Posted On: March 29, 2012

Alleged MD Sex Crime Perpetrator Commits Suicide in Parking Lot

According to, a Maryland man facing a sex crime charge recently committed suicide in a hospital parking lot in Tennessee. Police in Knoxville, TN report that they arrived at the University of Tennessee Medical Center on Alcoa Highway and discovered the man’s body in his vehicle with an apparently self-inflicted gunshot wound. The 53-year-old man, a resident of Walkersville, MD, had been indicted on a sex-abuse charge in Frederick County, but had not yet served with the indictment. Investigators with the Maryland State Police did not provide any further details.

Knoxville authorities are unsure why the 53-year-old came to Tennessee to commit suicide as he had no known ties to East Tennessee.

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Posted On: March 27, 2012

Maryland SWAT Team Makes Arrest in North Ave. Murder Case

MD Homicide Suspect ArrestA report from The Baltimore Sun shows that members of the Baltimore SWAT team made an arrest in a fatal shooting that occurred on the evening of March 20. Following a report of the shooting, police officers were dispatched to the 1800 block of Ashburton St. at North Ave. where they found the 23-year-old victim face down with multiple gunshot wounds to the arm and body. Members of the SWAT team then began to canvas the area to search for the perpetrator when they saw the now-arrested suspect acting nervously and concealing something in his waistband. According to court documents, the murder suspect discarded the handgun after officers approached him and began to run.

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Posted On: March 22, 2012

Instances of Tide Theft Increase in Stores across the U.S.

In what some are referring to as a “grime wave,” cases of Tide thefts have skyrocketed in recent months as the detergent has become a valuable bartering tool for drug users, according to The popular brand name laundry detergent has become “liquid gold” because of its fairly high cost and desirability, making it attractive for resale on the black market; the laundry soap can retail for as much as $20 a bottle, and a stolen bottle can be resold for $5 to $10. In addition, the detergent is instantly recognizable and doesn’t spoil. Tide is now, as a result, being targeted for organized theft at supermarkets and drug stores across the country. reports that stories have been pouring in from across the U.S. of thieves stealing thousands of dollars worth of Tide and engaging in weeks, or even months, of heists before being captured. The criminal act of Tide-swiping is relatively low risk, with few dangers and repercussions. National chains, such as drug store CVS, have attempted to electronically tag the detergent bottles as a theft-deterrent, but ultimately to no avail as robbers (who sometimes work in teams) simply run or drive away with as many bottles as they can take, removing the tags later.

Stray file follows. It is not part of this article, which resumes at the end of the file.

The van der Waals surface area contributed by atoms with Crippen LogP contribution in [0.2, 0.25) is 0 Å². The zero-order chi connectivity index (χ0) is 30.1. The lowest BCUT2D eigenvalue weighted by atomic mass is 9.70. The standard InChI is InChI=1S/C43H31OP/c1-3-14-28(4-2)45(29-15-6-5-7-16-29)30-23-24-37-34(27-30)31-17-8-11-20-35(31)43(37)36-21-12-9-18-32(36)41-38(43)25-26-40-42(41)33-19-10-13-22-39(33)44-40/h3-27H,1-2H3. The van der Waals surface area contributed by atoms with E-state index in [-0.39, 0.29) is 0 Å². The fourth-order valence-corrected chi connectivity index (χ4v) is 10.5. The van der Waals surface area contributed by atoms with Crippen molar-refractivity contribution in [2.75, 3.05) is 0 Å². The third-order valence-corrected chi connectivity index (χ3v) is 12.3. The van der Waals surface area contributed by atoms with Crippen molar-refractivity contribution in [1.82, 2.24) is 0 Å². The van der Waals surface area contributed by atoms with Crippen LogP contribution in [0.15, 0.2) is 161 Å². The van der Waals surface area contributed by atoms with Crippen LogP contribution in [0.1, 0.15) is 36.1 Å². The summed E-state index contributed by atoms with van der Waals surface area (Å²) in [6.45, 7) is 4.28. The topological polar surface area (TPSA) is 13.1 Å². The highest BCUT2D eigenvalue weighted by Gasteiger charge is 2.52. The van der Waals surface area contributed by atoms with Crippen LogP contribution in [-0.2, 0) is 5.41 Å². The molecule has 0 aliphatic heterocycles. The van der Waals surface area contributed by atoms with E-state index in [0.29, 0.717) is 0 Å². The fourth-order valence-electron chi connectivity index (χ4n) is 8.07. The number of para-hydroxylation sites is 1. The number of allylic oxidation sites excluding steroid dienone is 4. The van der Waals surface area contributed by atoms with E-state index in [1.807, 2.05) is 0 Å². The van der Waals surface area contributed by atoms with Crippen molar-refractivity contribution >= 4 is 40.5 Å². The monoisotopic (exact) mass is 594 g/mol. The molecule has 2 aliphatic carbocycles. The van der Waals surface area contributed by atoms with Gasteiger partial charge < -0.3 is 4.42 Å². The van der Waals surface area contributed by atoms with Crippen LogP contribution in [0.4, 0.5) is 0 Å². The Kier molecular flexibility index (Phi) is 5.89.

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Posted On: March 19, 2012

Pasadena Man Faces Criminal Charges in Connection to Glen Burnie Car Accident

According to The Baltimore Sun, a Pasadena man has officially been charged with negligent manslaughter with an automobile for his role in the death of another driver in November, 2011. Police reports indicate the 25-year-old was driving westbound on Route 100 in Glen Burnie at approximately 7:10 p.m. on November 28 when he proceeded to cut off several drivers. The man struck the back left side of a Ford F-150 with his 2005 BMW, then hit the back of the 66-year-old victim’s Nissan Sentra. The Sentra driver, a resident of Fort Washington, was taken to the Maryland Shock Trauma Center for treatment, but tragically died later as a result of his injuries.